Cities are growing quickly, and their streets are changing. Around the world, local investment is moving from highways and sprawl, to transit and cities, and the work of design is shifting from building bigger roads to making streets that support quality places. Most people in the world live in cities, and vast majorities move on foot, by bike, or in transit — but most public spaces in cities are currently designed for cars. This increasingly visible imbalance is shifting the way cities are planned and streets are designed.
Transportation decisions made today will impact the development of cities, the health and safety of their people, their social equity and stability, the air and water quality they enjoy, and the carbon they emit for decades into the future.
Fast–growing cities have the opportunity to avoid the highway–oriented mistakes of the twentieth century— mistakes increasingly recognized in countries that once invested heavily in roads and highways at the expense of cities. This new world does not have room for the idea that advancement is associated with increased car use and infrastructure investment for private automobiles. That belief is the foundation of the idea that only cars should be accommodated by streets and that people do not belong in public space.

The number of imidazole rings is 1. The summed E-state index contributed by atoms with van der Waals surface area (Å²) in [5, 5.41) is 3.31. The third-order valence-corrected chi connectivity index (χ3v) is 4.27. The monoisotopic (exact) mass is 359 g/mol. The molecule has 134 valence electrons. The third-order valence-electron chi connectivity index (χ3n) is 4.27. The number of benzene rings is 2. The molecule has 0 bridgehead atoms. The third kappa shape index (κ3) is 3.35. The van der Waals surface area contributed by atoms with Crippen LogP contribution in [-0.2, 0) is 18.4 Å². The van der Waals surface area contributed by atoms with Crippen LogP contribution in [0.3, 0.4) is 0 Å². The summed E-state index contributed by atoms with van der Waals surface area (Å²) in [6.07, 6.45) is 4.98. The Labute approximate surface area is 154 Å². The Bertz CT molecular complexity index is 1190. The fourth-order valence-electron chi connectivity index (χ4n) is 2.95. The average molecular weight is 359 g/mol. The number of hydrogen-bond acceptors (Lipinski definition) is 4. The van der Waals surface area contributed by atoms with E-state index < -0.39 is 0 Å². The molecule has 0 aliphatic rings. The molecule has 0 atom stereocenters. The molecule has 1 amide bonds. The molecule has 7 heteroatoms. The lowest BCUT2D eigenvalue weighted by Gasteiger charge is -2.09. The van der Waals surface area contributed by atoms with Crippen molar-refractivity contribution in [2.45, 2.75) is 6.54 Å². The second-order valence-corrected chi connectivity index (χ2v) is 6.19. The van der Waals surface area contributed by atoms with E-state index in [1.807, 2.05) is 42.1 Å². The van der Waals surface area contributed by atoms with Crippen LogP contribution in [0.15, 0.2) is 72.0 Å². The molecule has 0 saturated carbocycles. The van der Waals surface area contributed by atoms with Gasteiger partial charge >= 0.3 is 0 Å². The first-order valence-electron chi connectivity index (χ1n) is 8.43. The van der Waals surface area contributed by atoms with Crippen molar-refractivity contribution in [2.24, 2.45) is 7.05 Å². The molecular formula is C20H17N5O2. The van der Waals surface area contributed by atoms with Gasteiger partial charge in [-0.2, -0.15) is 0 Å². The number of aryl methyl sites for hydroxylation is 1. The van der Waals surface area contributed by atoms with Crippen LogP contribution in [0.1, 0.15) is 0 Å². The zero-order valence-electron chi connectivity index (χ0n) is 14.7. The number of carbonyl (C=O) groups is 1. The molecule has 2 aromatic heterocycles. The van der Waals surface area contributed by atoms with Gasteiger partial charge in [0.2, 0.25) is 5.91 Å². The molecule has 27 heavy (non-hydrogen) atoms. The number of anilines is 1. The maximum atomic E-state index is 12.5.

Cities face a decision every time they invest in transportation: they can become more car–oriented, with hollowed–out centers and vast highway networks, or more transit–oriented, with denser cores, compact neighborhoods, and sustainable streets. These are public decisions that in the aggregate affect the entire city and through their impact on climate, the entire world. High volumes of car traffic and reliance on personal motorized vehicles for urban transportation place high costs on society.
Designing urban streets to minimize auto–dependency and promote safe, sustainable alternatives can help to address several challenges that cities struggle with around the world, including:
• Traffic Violence
• Physical Inactivity
• Air Quality
• Economic Efficiency
• Energy Consumption
• Climate Change
• Noise Pollution
• Quality of Life